Doctor: But these are the normal type of fibres you get from clothes and pollution and stuff, I know this because I got the CSI boxset for Christmas.

Patient: No, they are the feaces of invisible bugs that live beneath my skin.

There have also been reports that say that these fibres cannot be burned or even melted by extreme heat (Although there are as many reports that say they behave exactly like the more mundane clothing fibres - Which doesn't really help the cause I guess)

You can see the Doctor's predicament though can't you? It's a bit of a grey area really.  But for the people who suffer with it, it's completely debilitating.  It has caused many of them to abandon their chosen careers and has provoked changes in their behaviour to stop them spreading the disease.

Ah yes, did I mention it was contagious?  If you were to find yourself in a confined space with a sufferer, the chances are that you will start to itch yourself.  In fact, I would lay money on the fact that since reading this post, you have started to itch.

Maybe your shoulder-blade, or your forehead just below your hairline, or possibly the crook of your elbow or the small of your back,  But somewhere, and it's not that usual itch is it? it's slightly stronger than normal... Just a little bit more sharp, and when you scratch it instantly moves.  Is it in your hair now?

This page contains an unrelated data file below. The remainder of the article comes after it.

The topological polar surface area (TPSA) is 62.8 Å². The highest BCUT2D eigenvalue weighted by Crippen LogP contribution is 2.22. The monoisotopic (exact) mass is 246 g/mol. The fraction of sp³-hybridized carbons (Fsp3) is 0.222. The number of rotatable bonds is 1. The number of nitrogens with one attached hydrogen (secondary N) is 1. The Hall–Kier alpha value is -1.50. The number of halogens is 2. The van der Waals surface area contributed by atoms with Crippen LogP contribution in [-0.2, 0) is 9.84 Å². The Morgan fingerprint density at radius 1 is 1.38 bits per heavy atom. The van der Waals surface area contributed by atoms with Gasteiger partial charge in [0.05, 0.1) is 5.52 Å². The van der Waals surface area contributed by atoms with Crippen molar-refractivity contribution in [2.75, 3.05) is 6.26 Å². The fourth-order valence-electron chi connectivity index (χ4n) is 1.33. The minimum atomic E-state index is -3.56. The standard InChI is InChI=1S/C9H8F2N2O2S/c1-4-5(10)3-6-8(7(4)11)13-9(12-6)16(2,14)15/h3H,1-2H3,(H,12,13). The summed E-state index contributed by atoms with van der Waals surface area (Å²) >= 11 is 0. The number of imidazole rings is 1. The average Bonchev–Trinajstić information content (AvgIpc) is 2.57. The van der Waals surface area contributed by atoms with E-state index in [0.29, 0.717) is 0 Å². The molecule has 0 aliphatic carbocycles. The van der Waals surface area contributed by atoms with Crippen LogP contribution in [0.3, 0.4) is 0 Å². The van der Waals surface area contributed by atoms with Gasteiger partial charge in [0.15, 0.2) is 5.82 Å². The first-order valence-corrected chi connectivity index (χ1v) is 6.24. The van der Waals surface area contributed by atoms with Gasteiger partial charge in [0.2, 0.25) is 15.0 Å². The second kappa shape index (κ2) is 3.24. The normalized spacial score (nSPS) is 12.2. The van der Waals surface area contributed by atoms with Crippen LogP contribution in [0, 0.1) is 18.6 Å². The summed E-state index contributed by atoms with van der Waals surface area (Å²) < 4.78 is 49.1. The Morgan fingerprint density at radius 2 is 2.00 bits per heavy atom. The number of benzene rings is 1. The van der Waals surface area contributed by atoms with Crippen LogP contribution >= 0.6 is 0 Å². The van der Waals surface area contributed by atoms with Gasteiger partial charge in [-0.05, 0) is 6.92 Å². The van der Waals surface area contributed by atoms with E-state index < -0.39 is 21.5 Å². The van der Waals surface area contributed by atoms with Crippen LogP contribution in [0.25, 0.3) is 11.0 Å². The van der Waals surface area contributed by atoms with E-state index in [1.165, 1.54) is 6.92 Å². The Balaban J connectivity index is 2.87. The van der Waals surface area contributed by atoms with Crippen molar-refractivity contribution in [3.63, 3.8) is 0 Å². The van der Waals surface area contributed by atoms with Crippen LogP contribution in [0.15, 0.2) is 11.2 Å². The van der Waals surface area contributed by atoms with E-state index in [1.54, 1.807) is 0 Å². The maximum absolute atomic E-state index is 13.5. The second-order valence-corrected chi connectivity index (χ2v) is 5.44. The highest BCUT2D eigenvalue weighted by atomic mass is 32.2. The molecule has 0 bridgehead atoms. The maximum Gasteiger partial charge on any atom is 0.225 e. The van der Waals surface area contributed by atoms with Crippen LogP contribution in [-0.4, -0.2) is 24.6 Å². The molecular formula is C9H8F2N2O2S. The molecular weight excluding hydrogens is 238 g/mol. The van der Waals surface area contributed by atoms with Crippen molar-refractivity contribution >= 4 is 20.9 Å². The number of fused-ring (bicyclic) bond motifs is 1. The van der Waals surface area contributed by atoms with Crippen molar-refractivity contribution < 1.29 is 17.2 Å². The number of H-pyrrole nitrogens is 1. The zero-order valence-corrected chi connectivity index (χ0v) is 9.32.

Good Gods! They're in your hair! Scratch them out now!

(If you did actually start itching, the chances are that you've not contracted Morgellons, it's something called a contagious itch, it's similar to that yawning thing that happens, you know where you yawn when you see someone else yawn?)

If you did feel an itch it means two things:

1) You're a compassionate type of person, because they tend to be effected by these contagious behaviour things.

2) I'm a bit of a dick, sorry about that.

If it's any consolation, my beard is now itching like a bitch!


  1. Nice work, but I'm looking forward to some more items to fill out your (currently rather sparse) "delusional parasitosis" label section.

  2. I'm afraid that that's Wikipedia's delusional parasitosis section...